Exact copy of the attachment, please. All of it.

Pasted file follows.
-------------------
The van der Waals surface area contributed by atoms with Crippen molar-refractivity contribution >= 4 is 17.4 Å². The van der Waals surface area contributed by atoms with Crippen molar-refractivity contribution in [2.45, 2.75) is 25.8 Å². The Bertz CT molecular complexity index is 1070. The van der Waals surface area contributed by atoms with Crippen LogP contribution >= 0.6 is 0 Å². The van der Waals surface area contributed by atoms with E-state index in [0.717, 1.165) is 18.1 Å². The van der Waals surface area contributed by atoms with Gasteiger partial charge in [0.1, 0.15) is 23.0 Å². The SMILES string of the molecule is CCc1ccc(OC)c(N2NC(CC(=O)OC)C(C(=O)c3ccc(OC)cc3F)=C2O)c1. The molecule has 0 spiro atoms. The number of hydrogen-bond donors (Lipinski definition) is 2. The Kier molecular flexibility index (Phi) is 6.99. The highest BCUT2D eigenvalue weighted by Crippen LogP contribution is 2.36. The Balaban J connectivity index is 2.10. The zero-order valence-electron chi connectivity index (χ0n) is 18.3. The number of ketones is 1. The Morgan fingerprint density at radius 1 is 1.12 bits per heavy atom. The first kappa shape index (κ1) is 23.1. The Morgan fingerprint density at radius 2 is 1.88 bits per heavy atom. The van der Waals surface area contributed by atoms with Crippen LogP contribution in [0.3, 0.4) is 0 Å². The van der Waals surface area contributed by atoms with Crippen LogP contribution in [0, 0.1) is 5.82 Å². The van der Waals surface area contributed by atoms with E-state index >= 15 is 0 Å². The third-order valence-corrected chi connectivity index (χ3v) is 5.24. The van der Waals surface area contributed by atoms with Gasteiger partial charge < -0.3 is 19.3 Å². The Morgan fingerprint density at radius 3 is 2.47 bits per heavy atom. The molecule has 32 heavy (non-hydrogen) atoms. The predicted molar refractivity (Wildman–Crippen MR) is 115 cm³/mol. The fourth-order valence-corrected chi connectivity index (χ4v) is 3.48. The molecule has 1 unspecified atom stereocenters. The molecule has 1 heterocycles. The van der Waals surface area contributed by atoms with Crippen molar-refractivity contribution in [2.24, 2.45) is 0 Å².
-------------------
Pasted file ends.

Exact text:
The van der Waals surface area contributed by atoms with Crippen molar-refractivity contribution >= 4 is 17.4 Å². The van der Waals surface area contributed by atoms with Crippen molar-refractivity contribution in [2.45, 2.75) is 25.8 Å². The Bertz CT molecular complexity index is 1070. The van der Waals surface area contributed by atoms with Crippen LogP contribution >= 0.6 is 0 Å². The van der Waals surface area contributed by atoms with E-state index in [0.717, 1.165) is 18.1 Å². The van der Waals surface area contributed by atoms with Gasteiger partial charge in [0.1, 0.15) is 23.0 Å². The SMILES string of the molecule is CCc1ccc(OC)c(N2NC(CC(=O)OC)C(C(=O)c3ccc(OC)cc3F)=C2O)c1. The molecule has 0 spiro atoms. The number of hydrogen-bond donors (Lipinski definition) is 2. The Kier molecular flexibility index (Phi) is 6.99. The highest BCUT2D eigenvalue weighted by Crippen LogP contribution is 2.36. The Balaban J connectivity index is 2.10. The zero-order valence-electron chi connectivity index (χ0n) is 18.3. The number of ketones is 1. The Morgan fingerprint density at radius 1 is 1.12 bits per heavy atom. The first kappa shape index (κ1) is 23.1. The Morgan fingerprint density at radius 2 is 1.88 bits per heavy atom. The van der Waals surface area contributed by atoms with Crippen LogP contribution in [0.3, 0.4) is 0 Å². The van der Waals surface area contributed by atoms with Crippen LogP contribution in [0, 0.1) is 5.82 Å². The van der Waals surface area contributed by atoms with E-state index >= 15 is 0 Å². The third-order valence-corrected chi connectivity index (χ3v) is 5.24. The van der Waals surface area contributed by atoms with Gasteiger partial charge < -0.3 is 19.3 Å². The Morgan fingerprint density at radius 3 is 2.47 bits per heavy atom. The molecule has 32 heavy (non-hydrogen) atoms. The predicted molar refractivity (Wildman–Crippen MR) is 115 cm³/mol. The fourth-order valence-corrected chi connectivity index (χ4v) is 3.48. The molecule has 1 unspecified atom stereocenters. The molecule has 1 heterocycles. The van der Waals surface area contributed by atoms with Crippen molar-refractivity contribution in [2.24, 2.45) is 0 Å².